The Journal also could have talked to Thomas V. Mulrine, an Army veteran and attorney who had announced his candidacy before McCabe did. The T-D‘s Graham Moomaw did talk to him, and it turns out that he was a little miffed that McAuliffe had backed McCabe, calling it “unseemly” that the governor would recruit one Democratic candidate to run against another. “I think the citizens of the county ought to choose who their representatives are and not just have somebody foisted on them by somebody from afar,” Mulrine said.

One might ask why McAuliffe chose to intervene on McCabe’s side before the nomination. Is it unheard of in Virginia Democratic Party politics for the governor to get so involved in selecting candidates? If so, McAuliffe’s intense interest in McCabe might be cause for suspicision. But if McAuliffe involved himself in the selection of other candidates, then there is no need in McCabe’s case to invoke another explanation entailing a corrupt desire to influence the outcome of an FBI investigation. Continue reading

Playing the Racism Card… Just Pathetic

howard_myers

Mayor Howard Myers. Photo credit: WTVR

In other Petersburg-related follies… Petersburg Mayor W. Howard Myers has told fellow City Council members that the attacks on his leadership are motivated by racism and partisanship.

“I will as a representative of Ward 5 and as major duly to my right hand, serve the public without blemish and from scare tactics from a few racists[s] and Republican supporters,” he wrote in an Aug. 11 email that he asked the city clerk to share with other council members, reports the Richmond-Times Dispatch.

Dude, you presided over the worst financial meltdown of a Virginia locality probably since the Great Depression and you think your critics are motivated by racism? Under your watch, the city is facing a current-year budget gap of $12 million (nearly 20% of General Fund revenue) on top of $19 million dollars of unpaid bills, and you have conceded in unguarded remarks that you had no idea how this all happened, yet you expect anyone to believe that the people who are unhappy about it are being partisan in their attacks?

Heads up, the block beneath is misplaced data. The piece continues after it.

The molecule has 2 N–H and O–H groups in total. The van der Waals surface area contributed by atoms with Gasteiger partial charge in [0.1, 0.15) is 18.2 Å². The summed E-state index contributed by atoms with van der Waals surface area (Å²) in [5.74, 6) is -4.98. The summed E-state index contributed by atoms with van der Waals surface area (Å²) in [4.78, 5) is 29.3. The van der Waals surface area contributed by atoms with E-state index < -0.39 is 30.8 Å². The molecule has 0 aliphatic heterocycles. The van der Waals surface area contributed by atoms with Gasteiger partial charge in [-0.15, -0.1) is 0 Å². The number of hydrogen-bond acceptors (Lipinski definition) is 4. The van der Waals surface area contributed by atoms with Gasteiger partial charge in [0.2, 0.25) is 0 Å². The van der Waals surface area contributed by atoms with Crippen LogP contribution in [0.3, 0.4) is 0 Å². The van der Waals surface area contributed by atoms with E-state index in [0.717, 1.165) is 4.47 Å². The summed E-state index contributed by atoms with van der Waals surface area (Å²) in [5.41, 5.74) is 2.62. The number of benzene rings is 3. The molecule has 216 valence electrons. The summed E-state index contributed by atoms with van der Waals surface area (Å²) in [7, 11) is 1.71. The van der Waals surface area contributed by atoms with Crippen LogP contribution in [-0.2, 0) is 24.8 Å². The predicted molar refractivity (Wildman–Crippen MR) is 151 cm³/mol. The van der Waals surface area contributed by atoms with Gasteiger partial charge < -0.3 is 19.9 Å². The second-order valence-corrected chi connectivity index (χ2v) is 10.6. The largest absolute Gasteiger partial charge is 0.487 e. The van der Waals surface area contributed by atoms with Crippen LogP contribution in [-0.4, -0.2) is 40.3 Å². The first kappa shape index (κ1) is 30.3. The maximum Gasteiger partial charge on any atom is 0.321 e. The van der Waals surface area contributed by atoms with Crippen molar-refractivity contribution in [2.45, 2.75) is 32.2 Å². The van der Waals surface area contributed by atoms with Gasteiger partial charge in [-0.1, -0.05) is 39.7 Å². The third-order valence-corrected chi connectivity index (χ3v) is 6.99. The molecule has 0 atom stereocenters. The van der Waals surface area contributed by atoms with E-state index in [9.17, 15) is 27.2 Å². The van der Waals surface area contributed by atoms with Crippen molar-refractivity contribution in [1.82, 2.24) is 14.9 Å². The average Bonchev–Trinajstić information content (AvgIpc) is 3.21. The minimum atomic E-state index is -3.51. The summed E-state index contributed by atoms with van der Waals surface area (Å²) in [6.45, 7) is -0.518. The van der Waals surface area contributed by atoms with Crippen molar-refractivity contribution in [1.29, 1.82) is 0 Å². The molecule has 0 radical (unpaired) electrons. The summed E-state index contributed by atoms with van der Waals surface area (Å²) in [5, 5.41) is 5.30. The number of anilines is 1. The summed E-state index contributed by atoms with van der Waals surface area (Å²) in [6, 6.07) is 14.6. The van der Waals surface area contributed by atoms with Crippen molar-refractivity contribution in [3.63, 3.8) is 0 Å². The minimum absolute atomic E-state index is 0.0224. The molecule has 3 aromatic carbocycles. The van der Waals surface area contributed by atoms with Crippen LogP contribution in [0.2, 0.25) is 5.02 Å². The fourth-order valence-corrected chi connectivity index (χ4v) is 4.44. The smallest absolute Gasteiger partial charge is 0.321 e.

Do you know how totally pathetic that is? Not only pathetic, but in this racially polarized era, wildly irresponsible?

As I understand from the news coverage, Petersburg’s five City Council members are all African-American while many of the citizens who get irate and engage in shouting matches with you during council sessions are mostly white. Yeah, I suppose one reason that they’re argumentative is that they’re racist. But there’s another possible explanation: They’re pissed off at how you ran the city into the ground!

The System Is Rigged… and Trump Ought to Know

The system is rigged!

Building a big, beautiful tax break

Back in the day, Virginia was one of the most reliable Republican states in presidential elections.  That changed in 2008, with the election of President Obama.  Current polling indicates that the deeply flawed Democratic candidate, Hillary Clinton has a double-digit lead over Donald Trump.  The core of this support seems to be amongst college-educated whites in the Washington, D.C., suburbs.

Now there is more trouble ahead for “The Donald”!! The lead story in today’s New York Times details how, after filing for bankruptcy, Trump’s New Jersey casinos owed the state of New Jersey $30 million in back taxes.  The article discusses how, after Chris Christie ascended to the governorship, the state settled for 17 cents on the dollar, or slightly less than $5 million.

And Governor Bob was indicted for, amongst other matters, riding around in a Ferrari?

— Les Schreiber

Why “The Donald”